The malleability of market boundaries and aggressive AI competition among online services should help rebut claims that not only Google, but Facebook and Amazon as well, are somehow illegal monopolies.
We should not return to an era when rivals were able to make strategic and unprincipled use of antitrust doctrine to demand special treatment to save themselves from the brutal consequences of competitive failure. America should not let antitrust itself become anticompetitive.
The battle to beat Google’s Android mobile phone OS is quickly turning into a legal bonanza. But why are three horizontal competitors being allowed to collaborate and cooperate and join hands together, rather than competing against each other?
Not quite as interesting as the worst-dressed actress and best cinema films lists we’ll see over the next few days, but (perhaps) a bit more relevant to our daily activities on social networks and the real-time Web.
I do not represent Google. My law firm does not represent Google. Google is not paying me. So Gary Reback, Jeff Chester, John Simpson and others, get your facts straight.
The modest few “open internet” rules FCC Chairman Genachowski has suggested are so trivial that, like all good policy compromises, they have angered both the left and the right. The far more important issue is the legal framework under which the Commission will support net neutrality regulation.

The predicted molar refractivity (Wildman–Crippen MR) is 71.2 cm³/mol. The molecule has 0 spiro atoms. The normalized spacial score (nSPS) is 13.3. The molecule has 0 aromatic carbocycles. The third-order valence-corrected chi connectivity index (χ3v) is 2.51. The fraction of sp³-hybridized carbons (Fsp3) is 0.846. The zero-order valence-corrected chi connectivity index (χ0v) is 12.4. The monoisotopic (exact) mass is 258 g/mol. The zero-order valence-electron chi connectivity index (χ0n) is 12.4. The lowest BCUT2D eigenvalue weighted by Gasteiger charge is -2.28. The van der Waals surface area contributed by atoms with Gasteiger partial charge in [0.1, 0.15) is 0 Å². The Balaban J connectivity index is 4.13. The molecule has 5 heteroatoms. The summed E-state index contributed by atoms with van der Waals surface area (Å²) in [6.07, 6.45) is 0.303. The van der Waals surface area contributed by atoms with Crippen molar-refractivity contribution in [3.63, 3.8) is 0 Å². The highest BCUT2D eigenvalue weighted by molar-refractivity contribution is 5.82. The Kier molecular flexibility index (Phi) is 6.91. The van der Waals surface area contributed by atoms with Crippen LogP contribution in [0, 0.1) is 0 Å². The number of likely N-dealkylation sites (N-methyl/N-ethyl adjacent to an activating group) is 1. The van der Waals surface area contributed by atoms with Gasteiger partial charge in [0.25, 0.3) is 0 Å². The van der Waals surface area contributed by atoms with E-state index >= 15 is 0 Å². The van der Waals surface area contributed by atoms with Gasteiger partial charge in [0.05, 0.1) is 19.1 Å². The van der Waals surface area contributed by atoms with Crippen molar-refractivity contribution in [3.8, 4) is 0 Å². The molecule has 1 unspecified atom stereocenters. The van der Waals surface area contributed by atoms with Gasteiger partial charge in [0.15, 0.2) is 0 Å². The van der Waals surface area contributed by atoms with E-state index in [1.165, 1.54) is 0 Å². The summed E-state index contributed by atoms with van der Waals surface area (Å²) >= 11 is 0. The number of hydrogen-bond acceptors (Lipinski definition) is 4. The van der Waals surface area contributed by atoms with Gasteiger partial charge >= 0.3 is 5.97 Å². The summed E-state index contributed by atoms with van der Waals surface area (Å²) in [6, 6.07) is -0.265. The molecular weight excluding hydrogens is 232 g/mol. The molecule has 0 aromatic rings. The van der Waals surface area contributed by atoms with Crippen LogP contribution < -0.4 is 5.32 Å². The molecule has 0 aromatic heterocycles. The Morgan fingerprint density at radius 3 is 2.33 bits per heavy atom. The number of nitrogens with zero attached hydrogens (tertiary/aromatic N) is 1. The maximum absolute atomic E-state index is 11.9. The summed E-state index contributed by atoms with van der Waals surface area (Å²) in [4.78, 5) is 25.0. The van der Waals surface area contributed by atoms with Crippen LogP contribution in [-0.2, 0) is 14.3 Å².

The highly polarized debate over so-called net neutrality at the Federal Communications Commission (FCC) exposes serious philosophical differences about the appropriate role of government in managing technological change. Neither side is unfortunately free either from hyperbole or fear-mongering. And neither side is completely right.
My photo from Sunday’s Washington Redskins’ game made the cover of Flipboard. Wow, you say? Not really.
Like John Naisbitt, this post describes what I am convinced are the most significant law/policy “megatrends” affecting the social media space today.
I’ve written about the legal problems associated with online social media accounts after a subscriber’s death. This is a way cool start-up idea that, at first blush, seems to solve then like an “advance medical directive” does for the dying.